ALGOULID, Northern State (Sudanow) - The Polish Centre for Mediterranean Archaeology of the University of Warsaw and the Sudanese National Corporation for Antiquities and Museums (NCAM) have gone a good deal in the preparations for listing Dongola Alajooz (Old Dongola) in the UNESCO’s World Heritage Sites program.
The ancient city of Dongola had grown on the Eastern bank of the River Nile and was the capital of the medieval Nubian Kingdom of Makuria, one of the three kingdoms that emerged after the demise of the Kingdom of Meroe and, later on, embraced Christianity in the Sixth Century.
The Makuria Kingdom had extended (along the River Nile) from the Third Cataract down to today’s town of Abuhamad and westwards in some parts of North Kordofan. It was a flourishing kingdom, in control of trade routes, mines and oases west and east of the Nile.
Old Dongola represents an important era in the history of Christianity and Islam. Testimony of this is its numerous cathedrals, churches and monasteries adorned with colourful wall paintings, The Mosque and tens of tombs in which leading religious sheikhs were buried. The Mosque, which chronicles the advent of Islam in 1317, was originally built in the 9th century serving as the richly adorned representative building of the Makurian kings.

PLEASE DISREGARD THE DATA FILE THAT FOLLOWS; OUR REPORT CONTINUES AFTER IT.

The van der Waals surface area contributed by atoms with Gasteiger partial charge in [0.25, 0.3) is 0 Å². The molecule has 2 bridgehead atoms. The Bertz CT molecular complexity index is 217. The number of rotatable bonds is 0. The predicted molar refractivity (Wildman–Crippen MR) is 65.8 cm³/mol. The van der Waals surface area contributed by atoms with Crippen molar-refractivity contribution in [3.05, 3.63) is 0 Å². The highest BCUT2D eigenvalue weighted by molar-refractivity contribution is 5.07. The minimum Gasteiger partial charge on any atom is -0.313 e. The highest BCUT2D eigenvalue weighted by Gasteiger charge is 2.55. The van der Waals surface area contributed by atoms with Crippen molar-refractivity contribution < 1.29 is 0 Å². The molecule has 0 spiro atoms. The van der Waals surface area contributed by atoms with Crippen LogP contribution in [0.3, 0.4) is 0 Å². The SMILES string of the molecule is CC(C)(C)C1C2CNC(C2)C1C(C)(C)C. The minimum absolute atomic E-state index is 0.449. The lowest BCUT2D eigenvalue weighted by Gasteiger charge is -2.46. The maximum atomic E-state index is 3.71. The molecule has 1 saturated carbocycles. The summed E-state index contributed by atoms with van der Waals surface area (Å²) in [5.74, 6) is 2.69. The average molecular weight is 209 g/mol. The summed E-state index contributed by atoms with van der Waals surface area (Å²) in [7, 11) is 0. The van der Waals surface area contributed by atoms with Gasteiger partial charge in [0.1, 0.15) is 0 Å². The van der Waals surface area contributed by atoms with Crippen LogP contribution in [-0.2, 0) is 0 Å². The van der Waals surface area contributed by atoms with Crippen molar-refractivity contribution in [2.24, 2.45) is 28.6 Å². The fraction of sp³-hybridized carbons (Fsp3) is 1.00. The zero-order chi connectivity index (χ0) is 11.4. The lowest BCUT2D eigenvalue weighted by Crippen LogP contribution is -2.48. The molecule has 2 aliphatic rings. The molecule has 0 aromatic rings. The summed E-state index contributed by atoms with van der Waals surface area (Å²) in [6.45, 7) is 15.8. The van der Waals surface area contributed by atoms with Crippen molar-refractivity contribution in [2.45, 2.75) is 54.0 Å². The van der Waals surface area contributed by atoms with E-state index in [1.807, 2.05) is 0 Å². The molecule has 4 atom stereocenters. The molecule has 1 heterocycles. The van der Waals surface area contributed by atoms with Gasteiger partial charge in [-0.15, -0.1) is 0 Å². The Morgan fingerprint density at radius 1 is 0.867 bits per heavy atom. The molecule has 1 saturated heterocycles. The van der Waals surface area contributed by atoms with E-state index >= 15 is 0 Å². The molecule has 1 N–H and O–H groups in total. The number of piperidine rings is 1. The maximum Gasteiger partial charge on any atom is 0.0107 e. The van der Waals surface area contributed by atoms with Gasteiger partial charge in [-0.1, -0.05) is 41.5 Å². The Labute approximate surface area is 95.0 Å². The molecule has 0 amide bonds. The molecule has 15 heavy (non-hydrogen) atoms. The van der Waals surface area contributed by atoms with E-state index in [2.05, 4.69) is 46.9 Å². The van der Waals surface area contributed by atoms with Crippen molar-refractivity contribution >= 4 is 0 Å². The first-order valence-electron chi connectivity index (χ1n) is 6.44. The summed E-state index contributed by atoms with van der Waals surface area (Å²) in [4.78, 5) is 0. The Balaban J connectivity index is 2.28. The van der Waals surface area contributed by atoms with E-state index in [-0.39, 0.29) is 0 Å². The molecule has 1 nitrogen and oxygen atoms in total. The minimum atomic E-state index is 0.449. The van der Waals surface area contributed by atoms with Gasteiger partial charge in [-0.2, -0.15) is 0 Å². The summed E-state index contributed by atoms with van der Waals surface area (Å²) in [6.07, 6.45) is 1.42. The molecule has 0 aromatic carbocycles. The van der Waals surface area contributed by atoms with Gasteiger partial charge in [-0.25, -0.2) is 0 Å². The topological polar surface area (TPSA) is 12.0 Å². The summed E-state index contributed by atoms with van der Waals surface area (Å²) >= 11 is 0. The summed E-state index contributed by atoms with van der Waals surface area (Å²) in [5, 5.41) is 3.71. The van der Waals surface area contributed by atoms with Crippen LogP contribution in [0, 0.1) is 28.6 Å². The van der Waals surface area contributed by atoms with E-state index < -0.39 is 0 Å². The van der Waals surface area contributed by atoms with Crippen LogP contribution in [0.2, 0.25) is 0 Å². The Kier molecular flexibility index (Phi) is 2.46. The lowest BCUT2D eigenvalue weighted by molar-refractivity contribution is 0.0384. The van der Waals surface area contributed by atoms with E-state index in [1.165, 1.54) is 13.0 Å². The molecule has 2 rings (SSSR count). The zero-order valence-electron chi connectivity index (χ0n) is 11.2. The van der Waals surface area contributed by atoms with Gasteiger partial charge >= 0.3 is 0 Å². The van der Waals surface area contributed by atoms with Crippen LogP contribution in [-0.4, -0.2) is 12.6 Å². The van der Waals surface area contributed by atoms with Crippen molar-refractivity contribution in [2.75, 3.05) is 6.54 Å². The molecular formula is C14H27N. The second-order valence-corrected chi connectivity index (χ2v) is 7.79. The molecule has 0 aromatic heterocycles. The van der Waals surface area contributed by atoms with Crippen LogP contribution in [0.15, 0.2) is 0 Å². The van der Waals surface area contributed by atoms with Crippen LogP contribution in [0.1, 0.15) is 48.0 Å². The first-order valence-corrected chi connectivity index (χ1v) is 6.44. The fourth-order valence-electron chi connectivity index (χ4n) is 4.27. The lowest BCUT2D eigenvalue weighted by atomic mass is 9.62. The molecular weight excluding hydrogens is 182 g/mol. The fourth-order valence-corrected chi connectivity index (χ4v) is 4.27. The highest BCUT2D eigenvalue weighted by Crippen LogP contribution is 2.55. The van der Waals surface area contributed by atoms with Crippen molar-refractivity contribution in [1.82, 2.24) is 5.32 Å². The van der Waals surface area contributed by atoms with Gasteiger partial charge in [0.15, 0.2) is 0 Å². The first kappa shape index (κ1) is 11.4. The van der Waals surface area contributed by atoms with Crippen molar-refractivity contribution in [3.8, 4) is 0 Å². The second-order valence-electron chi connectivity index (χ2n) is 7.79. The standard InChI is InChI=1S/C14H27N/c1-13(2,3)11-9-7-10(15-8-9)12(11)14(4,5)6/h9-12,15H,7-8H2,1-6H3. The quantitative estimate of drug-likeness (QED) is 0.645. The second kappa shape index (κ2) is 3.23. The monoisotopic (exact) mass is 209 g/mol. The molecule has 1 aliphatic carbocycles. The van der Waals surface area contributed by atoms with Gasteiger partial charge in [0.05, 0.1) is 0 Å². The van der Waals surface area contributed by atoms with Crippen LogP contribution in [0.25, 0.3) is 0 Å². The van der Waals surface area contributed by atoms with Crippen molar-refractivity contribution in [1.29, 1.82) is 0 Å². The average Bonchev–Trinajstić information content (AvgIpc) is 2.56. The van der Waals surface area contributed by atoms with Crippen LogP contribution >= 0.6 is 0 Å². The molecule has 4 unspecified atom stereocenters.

The Polish archeological mission had been active in the digging for and the conservation of antiquities in the area ever since 1964.
The photo depicts a site tour of representatives from the mission, the UNESCO, Qatar-Sudan Archaeological Project, EU Delegation to Sudan, Ministry of Tourism of the Northern State and local community, shortly before a shareholders’ meeting was to convene last week on developing the Old Dongola historical / archaeological site and the area.
Three Sudanese locations are inscribed on the World Heritage List; Archaeological Sites of the Island of Meroe (2011), Gebel Barkal and the Sites of the Napatan Region (2003), both in the Northern State, and Sanganeb Marine National Park and Dungonab Bay – Mukkawar Island Marine National Park (2016), the Red Sea.
Five sites are on the Tentative List including Old Dongola.
World Heritage Sites are designated by UNESCO for having cultural, historical, scientific or other form of significance of outstanding value to humanity.
There are currently a total of 1,121 World Heritage Sites (869 cultural, 213 natural, and 39 mixed properties) exist across 167 countries.
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ALGOULID, Northern State (Sudanow) - The Polish Centre for Mediterranean Archaeology of the University of Warsaw and the Sudanese National Corporation for Antiquities and Museums (NCAM) have gone a good deal in the preparations for listing Dongola Alajooz (Old Dongola) in the UNESCO’s World Heritage Sites program. The ancient city of Dongola had grown on the Eastern bank of the Ri...More
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